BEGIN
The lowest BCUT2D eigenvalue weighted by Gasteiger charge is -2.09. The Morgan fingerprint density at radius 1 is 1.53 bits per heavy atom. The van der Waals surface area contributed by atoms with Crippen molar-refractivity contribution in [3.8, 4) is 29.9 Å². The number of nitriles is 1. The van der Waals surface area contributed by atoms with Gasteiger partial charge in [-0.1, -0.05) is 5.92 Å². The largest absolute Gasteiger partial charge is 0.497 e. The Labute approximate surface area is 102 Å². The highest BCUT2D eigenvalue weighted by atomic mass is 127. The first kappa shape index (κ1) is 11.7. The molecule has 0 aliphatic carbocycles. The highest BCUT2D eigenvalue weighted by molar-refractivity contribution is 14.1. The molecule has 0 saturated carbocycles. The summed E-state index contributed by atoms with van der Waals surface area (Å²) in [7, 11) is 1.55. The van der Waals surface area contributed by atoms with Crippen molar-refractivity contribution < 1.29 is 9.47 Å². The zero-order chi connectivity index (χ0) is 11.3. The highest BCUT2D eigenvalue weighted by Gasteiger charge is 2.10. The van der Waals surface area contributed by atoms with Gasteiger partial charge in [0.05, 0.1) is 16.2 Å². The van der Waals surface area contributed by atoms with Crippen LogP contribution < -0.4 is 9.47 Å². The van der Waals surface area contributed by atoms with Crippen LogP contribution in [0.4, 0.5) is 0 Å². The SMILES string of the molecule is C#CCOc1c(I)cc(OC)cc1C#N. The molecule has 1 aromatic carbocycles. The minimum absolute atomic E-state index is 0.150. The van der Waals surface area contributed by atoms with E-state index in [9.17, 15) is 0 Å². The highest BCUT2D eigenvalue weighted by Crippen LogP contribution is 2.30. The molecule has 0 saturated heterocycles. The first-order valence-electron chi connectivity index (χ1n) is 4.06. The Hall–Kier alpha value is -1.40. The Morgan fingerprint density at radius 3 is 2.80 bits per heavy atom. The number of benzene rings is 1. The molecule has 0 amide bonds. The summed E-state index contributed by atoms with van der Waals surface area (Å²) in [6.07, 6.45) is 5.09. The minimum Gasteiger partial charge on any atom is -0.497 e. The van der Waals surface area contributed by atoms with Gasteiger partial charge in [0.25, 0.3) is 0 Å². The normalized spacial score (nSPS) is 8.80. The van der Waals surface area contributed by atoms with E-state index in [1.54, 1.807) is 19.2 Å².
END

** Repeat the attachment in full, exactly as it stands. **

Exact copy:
The lowest BCUT2D eigenvalue weighted by Gasteiger charge is -2.09. The Morgan fingerprint density at radius 1 is 1.53 bits per heavy atom. The van der Waals surface area contributed by atoms with Crippen molar-refractivity contribution in [3.8, 4) is 29.9 Å². The number of nitriles is 1. The van der Waals surface area contributed by atoms with Gasteiger partial charge in [-0.1, -0.05) is 5.92 Å². The largest absolute Gasteiger partial charge is 0.497 e. The Labute approximate surface area is 102 Å². The highest BCUT2D eigenvalue weighted by atomic mass is 127. The first kappa shape index (κ1) is 11.7. The molecule has 0 aliphatic carbocycles. The highest BCUT2D eigenvalue weighted by molar-refractivity contribution is 14.1. The molecule has 0 saturated carbocycles. The summed E-state index contributed by atoms with van der Waals surface area (Å²) in [7, 11) is 1.55. The van der Waals surface area contributed by atoms with Crippen molar-refractivity contribution < 1.29 is 9.47 Å². The zero-order chi connectivity index (χ0) is 11.3. The highest BCUT2D eigenvalue weighted by Gasteiger charge is 2.10. The van der Waals surface area contributed by atoms with Gasteiger partial charge in [0.05, 0.1) is 16.2 Å². The van der Waals surface area contributed by atoms with Crippen LogP contribution < -0.4 is 9.47 Å². The van der Waals surface area contributed by atoms with Crippen LogP contribution in [0.4, 0.5) is 0 Å². The SMILES string of the molecule is C#CCOc1c(I)cc(OC)cc1C#N. The molecule has 1 aromatic carbocycles. The minimum absolute atomic E-state index is 0.150. The van der Waals surface area contributed by atoms with E-state index in [9.17, 15) is 0 Å². The highest BCUT2D eigenvalue weighted by Crippen LogP contribution is 2.30. The molecule has 0 saturated heterocycles. The first-order valence-electron chi connectivity index (χ1n) is 4.06. The Hall–Kier alpha value is -1.40. The Morgan fingerprint density at radius 3 is 2.80 bits per heavy atom. The number of benzene rings is 1. The molecule has 0 amide bonds. The summed E-state index contributed by atoms with van der Waals surface area (Å²) in [6.07, 6.45) is 5.09. The minimum Gasteiger partial charge on any atom is -0.497 e. The van der Waals surface area contributed by atoms with Gasteiger partial charge in [0.25, 0.3) is 0 Å². The normalized spacial score (nSPS) is 8.80. The van der Waals surface area contributed by atoms with E-state index in [1.54, 1.807) is 19.2 Å².